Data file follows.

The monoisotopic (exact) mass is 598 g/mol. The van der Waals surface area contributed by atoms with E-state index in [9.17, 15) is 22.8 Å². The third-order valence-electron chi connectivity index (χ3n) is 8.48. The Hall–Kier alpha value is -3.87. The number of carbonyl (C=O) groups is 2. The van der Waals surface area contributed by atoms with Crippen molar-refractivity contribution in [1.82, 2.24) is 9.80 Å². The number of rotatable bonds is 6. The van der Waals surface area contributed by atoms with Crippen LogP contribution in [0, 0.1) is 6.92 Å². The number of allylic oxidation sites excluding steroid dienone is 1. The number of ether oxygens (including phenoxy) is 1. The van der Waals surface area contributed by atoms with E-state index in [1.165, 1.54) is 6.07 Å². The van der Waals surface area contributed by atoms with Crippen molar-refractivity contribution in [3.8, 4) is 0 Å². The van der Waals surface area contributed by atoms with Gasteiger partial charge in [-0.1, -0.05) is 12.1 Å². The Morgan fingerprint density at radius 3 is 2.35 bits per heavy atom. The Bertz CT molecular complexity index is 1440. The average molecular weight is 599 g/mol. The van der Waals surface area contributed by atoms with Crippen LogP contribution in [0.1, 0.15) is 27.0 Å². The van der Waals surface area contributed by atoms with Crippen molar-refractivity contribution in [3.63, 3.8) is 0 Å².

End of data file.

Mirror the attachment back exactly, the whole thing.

The monoisotopic (exact) mass is 598 g/mol. The van der Waals surface area contributed by atoms with E-state index in [9.17, 15) is 22.8 Å². The third-order valence-electron chi connectivity index (χ3n) is 8.48. The Hall–Kier alpha value is -3.87. The number of carbonyl (C=O) groups is 2. The van der Waals surface area contributed by atoms with Crippen molar-refractivity contribution in [1.82, 2.24) is 9.80 Å². The number of rotatable bonds is 6. The van der Waals surface area contributed by atoms with Crippen LogP contribution in [0, 0.1) is 6.92 Å². The number of allylic oxidation sites excluding steroid dienone is 1. The number of ether oxygens (including phenoxy) is 1. The van der Waals surface area contributed by atoms with E-state index in [1.165, 1.54) is 6.07 Å². The van der Waals surface area contributed by atoms with Crippen molar-refractivity contribution in [3.8, 4) is 0 Å². The van der Waals surface area contributed by atoms with Gasteiger partial charge in [-0.1, -0.05) is 12.1 Å². The Morgan fingerprint density at radius 3 is 2.35 bits per heavy atom. The Bertz CT molecular complexity index is 1440. The average molecular weight is 599 g/mol. The van der Waals surface area contributed by atoms with Crippen LogP contribution in [0.1, 0.15) is 27.0 Å². The van der Waals surface area contributed by atoms with Crippen molar-refractivity contribution in [3.63, 3.8) is 0 Å².